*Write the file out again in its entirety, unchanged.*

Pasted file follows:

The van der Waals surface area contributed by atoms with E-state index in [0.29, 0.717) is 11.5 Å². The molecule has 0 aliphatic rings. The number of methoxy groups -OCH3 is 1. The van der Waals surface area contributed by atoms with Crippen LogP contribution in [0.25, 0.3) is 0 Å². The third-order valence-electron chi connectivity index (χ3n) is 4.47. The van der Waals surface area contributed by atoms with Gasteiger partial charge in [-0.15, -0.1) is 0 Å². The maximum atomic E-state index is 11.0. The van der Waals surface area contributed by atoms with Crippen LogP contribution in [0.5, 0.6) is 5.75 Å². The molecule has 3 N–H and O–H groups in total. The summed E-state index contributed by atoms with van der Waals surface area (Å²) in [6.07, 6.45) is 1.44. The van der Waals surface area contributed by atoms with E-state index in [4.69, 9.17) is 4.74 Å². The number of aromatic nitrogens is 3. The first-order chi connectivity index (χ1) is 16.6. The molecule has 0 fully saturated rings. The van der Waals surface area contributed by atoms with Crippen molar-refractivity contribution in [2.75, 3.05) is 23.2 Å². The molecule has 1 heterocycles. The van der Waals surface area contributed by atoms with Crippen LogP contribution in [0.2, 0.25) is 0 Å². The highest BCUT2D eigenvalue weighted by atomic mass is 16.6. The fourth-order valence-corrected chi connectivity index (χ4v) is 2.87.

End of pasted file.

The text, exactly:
The van der Waals surface area contributed by atoms with E-state index in [0.29, 0.717) is 11.5 Å². The molecule has 0 aliphatic rings. The number of methoxy groups -OCH3 is 1. The van der Waals surface area contributed by atoms with Crippen LogP contribution in [0.25, 0.3) is 0 Å². The third-order valence-electron chi connectivity index (χ3n) is 4.47. The van der Waals surface area contributed by atoms with Gasteiger partial charge in [-0.15, -0.1) is 0 Å². The maximum atomic E-state index is 11.0. The van der Waals surface area contributed by atoms with Crippen LogP contribution in [0.5, 0.6) is 5.75 Å². The molecule has 3 N–H and O–H groups in total. The summed E-state index contributed by atoms with van der Waals surface area (Å²) in [6.07, 6.45) is 1.44. The van der Waals surface area contributed by atoms with E-state index in [4.69, 9.17) is 4.74 Å². The number of aromatic nitrogens is 3. The first-order chi connectivity index (χ1) is 16.6. The molecule has 0 fully saturated rings. The van der Waals surface area contributed by atoms with Crippen molar-refractivity contribution in [2.75, 3.05) is 23.2 Å². The molecule has 1 heterocycles. The van der Waals surface area contributed by atoms with Crippen LogP contribution in [0.2, 0.25) is 0 Å². The highest BCUT2D eigenvalue weighted by atomic mass is 16.6. The fourth-order valence-corrected chi connectivity index (χ4v) is 2.87.